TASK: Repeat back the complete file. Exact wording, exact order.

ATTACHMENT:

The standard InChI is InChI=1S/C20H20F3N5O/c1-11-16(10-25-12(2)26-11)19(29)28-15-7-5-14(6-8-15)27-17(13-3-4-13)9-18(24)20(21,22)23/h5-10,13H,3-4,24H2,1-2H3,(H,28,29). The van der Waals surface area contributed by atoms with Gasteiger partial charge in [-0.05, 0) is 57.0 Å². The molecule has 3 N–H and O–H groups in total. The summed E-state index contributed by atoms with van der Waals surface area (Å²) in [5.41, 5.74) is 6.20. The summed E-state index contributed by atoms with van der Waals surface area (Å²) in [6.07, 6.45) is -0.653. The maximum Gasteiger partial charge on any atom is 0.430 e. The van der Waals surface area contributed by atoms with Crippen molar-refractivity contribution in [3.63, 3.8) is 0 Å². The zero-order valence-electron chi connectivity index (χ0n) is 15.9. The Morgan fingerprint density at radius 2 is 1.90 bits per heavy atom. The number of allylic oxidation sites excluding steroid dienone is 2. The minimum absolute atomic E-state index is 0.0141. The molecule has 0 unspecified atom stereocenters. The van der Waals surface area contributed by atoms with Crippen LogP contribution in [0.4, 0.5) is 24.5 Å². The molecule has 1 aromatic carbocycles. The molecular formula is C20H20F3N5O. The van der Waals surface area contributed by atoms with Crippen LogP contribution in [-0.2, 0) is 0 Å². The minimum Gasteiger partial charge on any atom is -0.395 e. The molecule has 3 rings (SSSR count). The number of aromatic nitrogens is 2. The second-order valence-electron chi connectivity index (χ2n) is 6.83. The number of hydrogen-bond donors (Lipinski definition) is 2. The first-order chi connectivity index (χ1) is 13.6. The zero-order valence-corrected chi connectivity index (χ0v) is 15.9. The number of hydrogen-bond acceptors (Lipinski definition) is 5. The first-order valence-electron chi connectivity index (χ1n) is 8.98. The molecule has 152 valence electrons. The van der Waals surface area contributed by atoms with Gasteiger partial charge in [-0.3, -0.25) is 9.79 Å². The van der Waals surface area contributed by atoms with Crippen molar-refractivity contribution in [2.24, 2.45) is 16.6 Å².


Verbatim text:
The standard InChI is InChI=1S/C20H20F3N5O/c1-11-16(10-25-12(2)26-11)19(29)28-15-7-5-14(6-8-15)27-17(13-3-4-13)9-18(24)20(21,22)23/h5-10,13H,3-4,24H2,1-2H3,(H,28,29). The van der Waals surface area contributed by atoms with Gasteiger partial charge in [-0.05, 0) is 57.0 Å². The molecule has 3 N–H and O–H groups in total. The summed E-state index contributed by atoms with van der Waals surface area (Å²) in [5.41, 5.74) is 6.20. The summed E-state index contributed by atoms with van der Waals surface area (Å²) in [6.07, 6.45) is -0.653. The maximum Gasteiger partial charge on any atom is 0.430 e. The van der Waals surface area contributed by atoms with Crippen molar-refractivity contribution in [3.63, 3.8) is 0 Å². The zero-order valence-electron chi connectivity index (χ0n) is 15.9. The Morgan fingerprint density at radius 2 is 1.90 bits per heavy atom. The number of allylic oxidation sites excluding steroid dienone is 2. The minimum absolute atomic E-state index is 0.0141. The molecule has 0 unspecified atom stereocenters. The van der Waals surface area contributed by atoms with Crippen LogP contribution in [0.4, 0.5) is 24.5 Å². The molecule has 1 aromatic carbocycles. The molecular formula is C20H20F3N5O. The van der Waals surface area contributed by atoms with Crippen LogP contribution in [-0.2, 0) is 0 Å². The minimum Gasteiger partial charge on any atom is -0.395 e. The molecule has 3 rings (SSSR count). The number of aromatic nitrogens is 2. The second-order valence-electron chi connectivity index (χ2n) is 6.83. The number of hydrogen-bond donors (Lipinski definition) is 2. The first-order chi connectivity index (χ1) is 13.6. The zero-order valence-corrected chi connectivity index (χ0v) is 15.9. The number of hydrogen-bond acceptors (Lipinski definition) is 5. The first-order valence-electron chi connectivity index (χ1n) is 8.98. The molecule has 152 valence electrons. The van der Waals surface area contributed by atoms with Gasteiger partial charge in [-0.3, -0.25) is 9.79 Å². The van der Waals surface area contributed by atoms with Crippen molar-refractivity contribution in [2.24, 2.45) is 16.6 Å².